Spy Island #1 – Chelsea Cain, Elise McCall, Rachelle Rosenberg & Lia Miternique (Dark Horse Comics)


New, exciting, funny and piquant comic-books are perhaps not quite as rare as new, exciting, funny and piquant TV shows, because comic-books as a medium attracts new, exciting, funny, piquant people every day, and there’s arguably a sliiiightly easier, marginally faster path from idea to created product in the medium than there is in the world of TV.

That said, they’re not so ordinary and everyday that readers can ever get blasé about them. Not everything’s going to deliver on the promise of its premise.

And then there’s Spy Island.

Spy Island is the pre-credits sequence and the tight first ten minutes of the kind of TV show you text your friends about and re-watch just for the sheer pleasure of it. But in comic-book form. It’s got wit, it’s got knowing post-millennial humour, it’s got a whole kitchen sink of potential story elements ready for developing down the line, and it’s got an intriguing lead character – Nora Freud. Nora’s probably a spy and certainly an assassin.

On an island crawling with spies and assassins. And hopping with sand fleas.

On the cusp of the Bermuda Triangle.

Home to the original collective consciousness of mankind’s ooginess about Weird Shit That Happens, the potential for stories on an island on the cusp of the Triangle is huge. There’s a Kraken. There are Atlantean ruins. Alien whatnots. Deadly labs of assorted deadly goo – thank you, Bermuda Triangle for allowing me to say that’s probably where the damned Coronavirus escaped from – and all sorts of other fun, mad, horrific, dark and deeply scary stuff.

Plus the spies. Did we mention the spies? Probably self-explanatory, given the title of this new adventure from writer Chelsea Cain and artist Elise McCall, but we can’t really underplay the spy element, because they’re all here – every spy force on the planet seems represented, including MI6 in the person of Bondalike Harry Fauntleroy, for which name frankly, Cain should get extra gold stars and probably free fibre broadband forever.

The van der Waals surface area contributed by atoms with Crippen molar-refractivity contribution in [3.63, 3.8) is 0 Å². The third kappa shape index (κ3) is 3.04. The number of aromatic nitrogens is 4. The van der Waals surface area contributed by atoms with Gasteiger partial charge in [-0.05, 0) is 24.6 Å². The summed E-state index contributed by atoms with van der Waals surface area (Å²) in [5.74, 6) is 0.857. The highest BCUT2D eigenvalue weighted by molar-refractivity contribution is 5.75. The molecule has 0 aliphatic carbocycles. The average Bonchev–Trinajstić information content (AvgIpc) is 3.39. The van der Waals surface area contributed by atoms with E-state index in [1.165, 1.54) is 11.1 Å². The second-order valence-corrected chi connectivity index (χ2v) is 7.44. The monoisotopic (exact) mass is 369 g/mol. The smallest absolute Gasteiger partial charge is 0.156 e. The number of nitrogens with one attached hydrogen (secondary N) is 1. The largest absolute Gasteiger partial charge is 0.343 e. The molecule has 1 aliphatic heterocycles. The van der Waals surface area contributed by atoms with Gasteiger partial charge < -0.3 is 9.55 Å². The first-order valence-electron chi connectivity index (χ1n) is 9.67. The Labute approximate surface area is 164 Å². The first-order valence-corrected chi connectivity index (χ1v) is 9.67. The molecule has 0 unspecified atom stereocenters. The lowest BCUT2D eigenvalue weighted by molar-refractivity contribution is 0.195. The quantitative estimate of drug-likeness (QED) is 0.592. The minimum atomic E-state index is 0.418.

Cain and McCall do something that’s both classic and subversive in the first handful of pages, delivering a voice-over intro where what you immediately think is going on is staggeringly, cleverly, oh-hell-yesishly inverted, to give you a much sharper hook than the one you thought you were heading for. Issue #1 is 32 pages long, and a very great deal of that page real-estate is taken up with exposition and set-up of the world of this comic-book, but it’s done with charm, with wit, with a visual style akin to the more vaguely sane issues of Tank Girl, and with a sass that would make you sit your ass down and watch the whole damn episode, and then watch it again. And then maybe once more before bedtime. Similarly, after this first issue, you’re probably gonna be in for the long run with this comic-book, because damn is it fun, and it’s brimming with invention, style, shenanigans and mermaids.

Oh yeah – mermaids are a thing here. There are fundraisers for mermaid awareness and protection, and mermaids have a…shall we say, dietarily interesting relationship with the land-dwellers who for centuries have hunted them, hounded them and ogled their altogether less fishy bits.

So…yyyyeah. Talk nicely to your comic-book supplier of choice, get yourself a copy of the debut issue of Spy Island, and in all likelihood, settle in for a long relationship with Nora Freud and her not-exactly-friends, not-exactly-colleagues and more-or-less family in this brilliantly inventive, sharp, funny, gorgeously constructed and involvingly drawn new comic-book. Your brains, your eyes and your funny bones’ll thank you. Tony Fyler

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